BIO 304. Developmental Biology. An organismal and molecular approach to the study of animal development using typical invertebrate and vertebrate organisms. The laboratory includes the study of slides as well as experiments on fertilization, regeneration and metamorphosis.  Fulfills general education requirement: Writing Process. Prerequisite: a C- (1.67) average in BIO 111/L and BIO 112/L and BIO 201, or permission of the instructor. Corequisite: BIO 304L. 3 credits.

BIO 305. Cell and Tissue Biology. A study of cell ultrastructure and the microscopic anatomy of vertebrate tissues, including the structure and function of membranes and organelles, cell motility and excitability, and vertebrate tissue similarities and specialization in relation to function. Laboratory includes the preparation and staining of sections using selected histochemical and histological procedures as well as a variety of microscopic techniques.  Prerequisite: a C- (1.67) average in BIO 111/L and BIO 112/L. Corequisite: BIO 305L. 3 credits.

BIO 306. Microbiology. A study of the morphology, physiology and biochemistry of representative microorganisms. The laboratory emphasizes basic bacteriological techniques and procedures.  Prerequisite: a C- (1.67) average in BIO 111/L and BIO 112/L; three semesters of chemistry or permission. Corequisite: BIO 306L. 3 credits.

BIO 307. Plant Physiology. A study of the functioning of plants, with emphasis on vascular plants.  Fulfills general education requirement: Writing Process. Prerequisite: a C- (1.67) average in BIO 111/L and BIO 112/L; three semesters of chemistry or permission. Corequisite: BIO 307L. 3 credits.

BIO 322. Vertebrate Physiology. A study of the principles of vertebrate body function, with emphasis on the mechanisms by which cells and organs perform their functions and the interactions of the various organs in maintaining total body function.  Fulfills general education requirement: Writing Process. Prerequisite: a C- (1.67) average in BIO 111/L and BIO 112/L; one semester of chemistry or permission. Corequisite: BIO 322L. 3 credits.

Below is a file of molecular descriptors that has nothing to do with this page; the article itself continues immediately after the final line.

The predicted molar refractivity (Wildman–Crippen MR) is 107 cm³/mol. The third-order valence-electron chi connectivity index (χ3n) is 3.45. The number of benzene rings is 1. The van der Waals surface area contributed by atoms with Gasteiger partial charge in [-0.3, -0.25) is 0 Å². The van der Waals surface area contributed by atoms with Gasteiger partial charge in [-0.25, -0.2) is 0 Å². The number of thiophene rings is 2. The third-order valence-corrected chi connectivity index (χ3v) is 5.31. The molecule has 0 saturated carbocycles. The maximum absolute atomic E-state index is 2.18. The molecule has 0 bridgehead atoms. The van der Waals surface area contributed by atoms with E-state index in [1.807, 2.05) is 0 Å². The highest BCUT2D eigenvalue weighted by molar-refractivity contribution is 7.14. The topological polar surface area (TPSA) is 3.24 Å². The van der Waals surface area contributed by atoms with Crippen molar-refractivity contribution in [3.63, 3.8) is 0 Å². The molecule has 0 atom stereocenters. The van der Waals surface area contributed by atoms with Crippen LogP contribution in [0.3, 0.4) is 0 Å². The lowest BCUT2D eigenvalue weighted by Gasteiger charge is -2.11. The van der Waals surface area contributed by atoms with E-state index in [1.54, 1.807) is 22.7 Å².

BIO 323. Introduction to Immunology. An introduction to the anatomical, physiological and biochemical factors underlying the immune response. The course begins with a discussion of non-specific immunity, cellular immunity and antibody-mediated immune responses. The course then moves into a study of contemporary immunological topics which are discussed with respect to major research papers in each area. Topics include autoimmunity, histocompatibility, immunogenetics and acquired immune deficiencies.  Prerequisites: a C- (1.67) average in BIO 111/L and BIO 112/L; BIO 201; CHM 111, 113 or equivalent; or permission of the instructor. Corequisite: BIO 323L. 3 credits.

Supporting Courses in Chemistry

CHM 111. Principles of Chemistry I. An introduction to chemistry for the science major. First semester topics include atomic and molecular structure, chemical reactions, calculations involving chemical concentrations, gas laws and bonding.  Fulfills general education requirement: Liberal Studies Area 3 (Natural Science). Prerequisite: one year of high school chemistry or permission. Corequisite: CHM 113 or CHM 115. 3 credits.